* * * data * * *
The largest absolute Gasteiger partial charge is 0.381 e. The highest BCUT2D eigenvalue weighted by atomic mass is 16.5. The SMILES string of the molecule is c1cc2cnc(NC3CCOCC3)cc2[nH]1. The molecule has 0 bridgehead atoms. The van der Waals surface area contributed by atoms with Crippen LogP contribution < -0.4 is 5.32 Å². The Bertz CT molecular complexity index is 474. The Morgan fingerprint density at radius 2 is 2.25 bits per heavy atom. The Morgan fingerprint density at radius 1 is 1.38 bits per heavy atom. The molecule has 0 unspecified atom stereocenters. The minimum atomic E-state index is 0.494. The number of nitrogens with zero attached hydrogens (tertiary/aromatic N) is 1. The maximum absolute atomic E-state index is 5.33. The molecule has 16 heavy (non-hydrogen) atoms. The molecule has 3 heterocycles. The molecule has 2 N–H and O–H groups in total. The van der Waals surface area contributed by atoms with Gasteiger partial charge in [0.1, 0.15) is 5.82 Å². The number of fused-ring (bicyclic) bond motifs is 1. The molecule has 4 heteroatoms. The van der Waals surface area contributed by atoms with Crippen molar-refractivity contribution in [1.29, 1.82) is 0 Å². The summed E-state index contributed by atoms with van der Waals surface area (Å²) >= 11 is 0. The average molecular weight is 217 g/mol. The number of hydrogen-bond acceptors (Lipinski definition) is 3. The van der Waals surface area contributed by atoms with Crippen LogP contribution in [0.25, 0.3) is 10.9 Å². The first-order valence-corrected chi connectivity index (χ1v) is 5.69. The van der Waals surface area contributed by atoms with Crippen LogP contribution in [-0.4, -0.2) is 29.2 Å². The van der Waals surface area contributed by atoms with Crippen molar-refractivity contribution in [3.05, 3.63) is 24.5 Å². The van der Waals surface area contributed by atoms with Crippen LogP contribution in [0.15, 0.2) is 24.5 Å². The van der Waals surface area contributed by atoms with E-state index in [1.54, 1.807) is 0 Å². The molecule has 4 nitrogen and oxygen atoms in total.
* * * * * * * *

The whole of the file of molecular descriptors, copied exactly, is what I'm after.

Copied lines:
The largest absolute Gasteiger partial charge is 0.381 e. The highest BCUT2D eigenvalue weighted by atomic mass is 16.5. The SMILES string of the molecule is c1cc2cnc(NC3CCOCC3)cc2[nH]1. The molecule has 0 bridgehead atoms. The van der Waals surface area contributed by atoms with Crippen LogP contribution < -0.4 is 5.32 Å². The Bertz CT molecular complexity index is 474. The Morgan fingerprint density at radius 2 is 2.25 bits per heavy atom. The Morgan fingerprint density at radius 1 is 1.38 bits per heavy atom. The molecule has 0 unspecified atom stereocenters. The minimum atomic E-state index is 0.494. The number of nitrogens with zero attached hydrogens (tertiary/aromatic N) is 1. The maximum absolute atomic E-state index is 5.33. The molecule has 16 heavy (non-hydrogen) atoms. The molecule has 3 heterocycles. The molecule has 2 N–H and O–H groups in total. The van der Waals surface area contributed by atoms with Gasteiger partial charge in [0.1, 0.15) is 5.82 Å². The number of fused-ring (bicyclic) bond motifs is 1. The molecule has 4 heteroatoms. The van der Waals surface area contributed by atoms with Crippen molar-refractivity contribution in [1.29, 1.82) is 0 Å². The summed E-state index contributed by atoms with van der Waals surface area (Å²) >= 11 is 0. The average molecular weight is 217 g/mol. The number of hydrogen-bond acceptors (Lipinski definition) is 3. The van der Waals surface area contributed by atoms with Crippen LogP contribution in [0.25, 0.3) is 10.9 Å². The first-order valence-corrected chi connectivity index (χ1v) is 5.69. The van der Waals surface area contributed by atoms with Crippen LogP contribution in [-0.4, -0.2) is 29.2 Å². The van der Waals surface area contributed by atoms with Crippen molar-refractivity contribution in [3.05, 3.63) is 24.5 Å². The van der Waals surface area contributed by atoms with Crippen LogP contribution in [0.15, 0.2) is 24.5 Å². The van der Waals surface area contributed by atoms with E-state index in [1.54, 1.807) is 0 Å². The molecule has 4 nitrogen and oxygen atoms in total.